QUESTION:         And how confident are you that extra $4 billion could be included in next month's budget?

DANIELLE MCMULLEN:   The Commonwealth Government has recognised that there is a problem that needs to be fixed and the logjam needs to be addressed. The timing of that funding not coming in until the new reform agreement is what concerns us. Given that they recognise there's a problem, we are hopeful that they will work to a solution. And the urgency of that solution is announcements in this budget, and it will take the work of all health ministers. So we are encouraging them to talk about it today and make sure that they come up with that emergency plan to rescue our public hospital system.

QUESTION:         And just one more on a separate topic if I can, health ministers have this morning declared their support for action on vaping. Do you think that the health system has the capacity to deal with e-cigarettes as a therapeutic good?

DANIELLE MCMULLEN:   Yeah, as a GP, treating patients with addiction or substance use problems or really general concerns about their health and their habits is the bread and butter of our work. And GPs are ready and prepared to have these conversations with our patients. We would much rather see people to discuss their smoking and vaping, than to see them with the health consequences of that vaping in five, 10, 20 years' time.

QUESTION:         What's your message to some of the parties that haven't come out with a position on vaping products yet? And what would you say about the approaches where we could see regulated vapes instead of just therapeutic vapes available through pharmacies?

DANIELLE MCMULLEN:   We've written to all Senators and all parties to encourage them to support the legislative amendments that are put forward at the moment. We need to get vapes out of the hands of our children and young people. I have seen firsthand the harms they cause. I've had children in my clinic who are up in the middle of the night vaping. They can't sleep through the night because of the level of nicotine addiction that they have, and that is heartbreaking. So, we have shared those stories and implored all parties to support the legislative change. With regards to regulation of vapes, we know the harmful effects of smoking. If we knew back then what we know now about smoking, we wouldn't have those products on the shelf either. And we've got an opportunity now to protect the health of the next generation of Australians. We can't afford to let that opportunity go.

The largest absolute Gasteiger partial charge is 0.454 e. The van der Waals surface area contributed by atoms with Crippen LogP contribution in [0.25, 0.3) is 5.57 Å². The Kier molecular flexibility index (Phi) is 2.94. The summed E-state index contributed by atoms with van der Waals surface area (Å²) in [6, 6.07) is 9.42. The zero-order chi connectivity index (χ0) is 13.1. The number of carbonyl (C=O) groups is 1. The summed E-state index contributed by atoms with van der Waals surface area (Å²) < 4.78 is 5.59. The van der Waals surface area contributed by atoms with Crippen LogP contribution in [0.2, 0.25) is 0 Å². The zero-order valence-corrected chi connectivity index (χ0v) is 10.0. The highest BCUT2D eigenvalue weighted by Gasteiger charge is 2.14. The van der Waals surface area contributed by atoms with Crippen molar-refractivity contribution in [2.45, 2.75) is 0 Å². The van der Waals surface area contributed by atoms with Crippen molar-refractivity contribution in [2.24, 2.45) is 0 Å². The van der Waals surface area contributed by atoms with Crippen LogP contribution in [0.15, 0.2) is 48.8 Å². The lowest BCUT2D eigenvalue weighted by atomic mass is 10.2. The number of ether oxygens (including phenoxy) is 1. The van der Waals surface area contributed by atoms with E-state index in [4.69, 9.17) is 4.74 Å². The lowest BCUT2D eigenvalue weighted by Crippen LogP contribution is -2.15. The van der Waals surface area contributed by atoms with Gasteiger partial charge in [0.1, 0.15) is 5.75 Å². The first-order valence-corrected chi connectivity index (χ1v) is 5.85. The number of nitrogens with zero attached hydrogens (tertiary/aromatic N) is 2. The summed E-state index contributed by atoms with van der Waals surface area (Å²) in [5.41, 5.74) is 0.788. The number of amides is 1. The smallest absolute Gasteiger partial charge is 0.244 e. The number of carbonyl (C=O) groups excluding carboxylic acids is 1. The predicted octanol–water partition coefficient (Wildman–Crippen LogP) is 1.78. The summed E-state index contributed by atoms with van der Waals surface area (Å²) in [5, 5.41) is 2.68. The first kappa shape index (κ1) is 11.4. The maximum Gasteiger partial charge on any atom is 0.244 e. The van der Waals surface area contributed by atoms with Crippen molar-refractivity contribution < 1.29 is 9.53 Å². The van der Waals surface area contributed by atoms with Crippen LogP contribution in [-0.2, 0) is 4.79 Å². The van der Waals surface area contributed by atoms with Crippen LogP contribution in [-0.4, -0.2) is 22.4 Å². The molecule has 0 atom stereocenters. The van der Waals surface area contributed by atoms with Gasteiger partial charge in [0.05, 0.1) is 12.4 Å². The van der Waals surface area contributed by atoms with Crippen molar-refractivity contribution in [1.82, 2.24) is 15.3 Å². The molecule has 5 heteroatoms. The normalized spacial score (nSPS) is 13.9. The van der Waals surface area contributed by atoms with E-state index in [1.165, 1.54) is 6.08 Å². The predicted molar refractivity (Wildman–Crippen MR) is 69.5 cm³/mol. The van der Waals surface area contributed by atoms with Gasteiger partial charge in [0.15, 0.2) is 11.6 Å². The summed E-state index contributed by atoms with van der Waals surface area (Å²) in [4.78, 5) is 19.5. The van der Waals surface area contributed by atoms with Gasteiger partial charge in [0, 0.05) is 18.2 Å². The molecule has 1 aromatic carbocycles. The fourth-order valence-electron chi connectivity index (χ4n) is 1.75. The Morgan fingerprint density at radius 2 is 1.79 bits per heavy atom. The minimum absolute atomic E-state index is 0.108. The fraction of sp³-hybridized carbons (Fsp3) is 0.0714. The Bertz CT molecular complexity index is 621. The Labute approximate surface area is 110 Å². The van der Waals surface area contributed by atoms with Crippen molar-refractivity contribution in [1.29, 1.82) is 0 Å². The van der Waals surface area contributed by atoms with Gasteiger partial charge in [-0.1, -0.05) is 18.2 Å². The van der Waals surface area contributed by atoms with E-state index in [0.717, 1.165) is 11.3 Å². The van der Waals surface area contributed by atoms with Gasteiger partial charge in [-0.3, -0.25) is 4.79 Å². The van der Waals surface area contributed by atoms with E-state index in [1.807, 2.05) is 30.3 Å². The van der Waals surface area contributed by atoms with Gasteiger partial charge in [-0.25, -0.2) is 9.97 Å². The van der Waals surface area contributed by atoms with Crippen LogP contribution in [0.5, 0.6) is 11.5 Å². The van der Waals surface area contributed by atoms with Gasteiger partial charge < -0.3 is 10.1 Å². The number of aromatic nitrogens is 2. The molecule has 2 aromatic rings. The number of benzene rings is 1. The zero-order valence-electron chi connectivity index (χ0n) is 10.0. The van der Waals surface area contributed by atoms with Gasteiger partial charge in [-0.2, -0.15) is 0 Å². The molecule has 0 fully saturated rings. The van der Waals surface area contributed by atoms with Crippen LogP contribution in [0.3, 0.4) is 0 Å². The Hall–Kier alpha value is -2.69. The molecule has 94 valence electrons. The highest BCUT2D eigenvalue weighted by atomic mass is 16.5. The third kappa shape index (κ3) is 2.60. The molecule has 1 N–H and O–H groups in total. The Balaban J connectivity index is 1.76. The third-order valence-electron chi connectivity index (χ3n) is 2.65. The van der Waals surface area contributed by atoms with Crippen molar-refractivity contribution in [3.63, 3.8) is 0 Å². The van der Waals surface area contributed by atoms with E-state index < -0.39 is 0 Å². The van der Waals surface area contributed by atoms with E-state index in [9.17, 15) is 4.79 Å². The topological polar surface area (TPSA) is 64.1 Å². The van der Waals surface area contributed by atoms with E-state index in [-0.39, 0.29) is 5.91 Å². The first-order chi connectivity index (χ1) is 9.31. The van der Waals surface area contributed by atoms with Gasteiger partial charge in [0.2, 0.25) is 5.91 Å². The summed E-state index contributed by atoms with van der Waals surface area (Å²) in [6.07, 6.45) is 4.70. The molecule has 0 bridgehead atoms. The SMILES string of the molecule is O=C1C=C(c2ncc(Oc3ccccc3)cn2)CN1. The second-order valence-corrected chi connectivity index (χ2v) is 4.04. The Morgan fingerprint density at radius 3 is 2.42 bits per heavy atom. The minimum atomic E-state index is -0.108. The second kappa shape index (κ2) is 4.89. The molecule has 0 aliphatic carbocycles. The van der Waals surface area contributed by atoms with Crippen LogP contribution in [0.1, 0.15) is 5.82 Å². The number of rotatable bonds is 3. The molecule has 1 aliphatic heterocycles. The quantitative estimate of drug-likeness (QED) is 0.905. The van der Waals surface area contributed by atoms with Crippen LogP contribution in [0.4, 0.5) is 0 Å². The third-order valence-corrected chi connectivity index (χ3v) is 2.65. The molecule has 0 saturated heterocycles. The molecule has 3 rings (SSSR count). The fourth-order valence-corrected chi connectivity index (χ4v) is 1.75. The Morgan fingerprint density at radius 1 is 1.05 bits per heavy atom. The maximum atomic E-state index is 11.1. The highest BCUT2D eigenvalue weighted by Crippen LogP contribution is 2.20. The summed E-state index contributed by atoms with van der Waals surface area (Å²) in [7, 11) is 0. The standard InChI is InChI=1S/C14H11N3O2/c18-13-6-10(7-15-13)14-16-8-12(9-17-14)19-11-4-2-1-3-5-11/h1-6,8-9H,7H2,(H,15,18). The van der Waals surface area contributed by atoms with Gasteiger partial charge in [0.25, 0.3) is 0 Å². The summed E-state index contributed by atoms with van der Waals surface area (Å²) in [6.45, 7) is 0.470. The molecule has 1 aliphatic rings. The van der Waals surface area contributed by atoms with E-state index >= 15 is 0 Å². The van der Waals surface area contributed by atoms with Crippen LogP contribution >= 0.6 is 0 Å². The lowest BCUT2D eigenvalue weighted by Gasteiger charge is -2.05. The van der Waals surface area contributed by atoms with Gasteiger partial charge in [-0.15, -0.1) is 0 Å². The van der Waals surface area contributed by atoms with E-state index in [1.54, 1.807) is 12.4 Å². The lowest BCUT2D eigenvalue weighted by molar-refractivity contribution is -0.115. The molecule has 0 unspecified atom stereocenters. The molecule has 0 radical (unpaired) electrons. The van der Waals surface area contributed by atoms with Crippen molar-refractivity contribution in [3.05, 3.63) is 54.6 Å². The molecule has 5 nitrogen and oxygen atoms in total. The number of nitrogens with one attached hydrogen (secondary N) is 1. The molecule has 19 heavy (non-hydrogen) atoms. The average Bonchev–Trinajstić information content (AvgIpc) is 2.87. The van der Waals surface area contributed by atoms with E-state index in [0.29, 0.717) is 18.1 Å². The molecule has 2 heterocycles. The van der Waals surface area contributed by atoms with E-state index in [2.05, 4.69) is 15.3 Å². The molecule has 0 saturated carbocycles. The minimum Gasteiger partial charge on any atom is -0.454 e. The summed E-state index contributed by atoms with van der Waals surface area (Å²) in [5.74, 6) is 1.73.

QUESTION:         Back on the report, I know regional and rural have a shortage of GPs. Does that burden then the public health system in those areas?

SARAH WHITELAW:          There is absolutely no doubt that underinvestment and under-resourcing of general practice means that we miss opportunity after opportunity to stop people getting so unwell that they need hospital admission and they need emergency department care.

              Most of our patients are not GP patients. Most of our patients, particularly the patients that are ramped in ambulance corridors and are stuck in our emergency departments, are really sick and they need hospital admission. They are not patients that are coming into our emergency departments because they can't get access to general practitioners. But without resourcing and investment in general practice, again, we miss the opportunity to prevent people getting that sick in the first place, which is absolutely where we need to focus our investment and our resourcing. It is the most valuable bang for the buck that we can get. We don't want to have to keep expanding our acute care system because of our lack of investment and resourcing of GPs.

              So yes, that has an effect, but it doesn't have the acute effect in what we're dealing with in emergency departments right now in terms of overcrowding and the increasing morbidity and mortality associated with people staying in emergency departments for too long. Those aren't GP patients.

              About the capacity of the health system to deal with prescription requirements for vaping. What this report card shows us is that our health system does not have the capacity to deal with the long-term health impacts of vaping in our society. So, if we- it is absolutely crucial that we do something about vaping right now, because putting the long term health effects that we've seen in cigarettes from vaping on the burden- or adding to the burden of our health system in general, it's something that we need to avoid at all cost.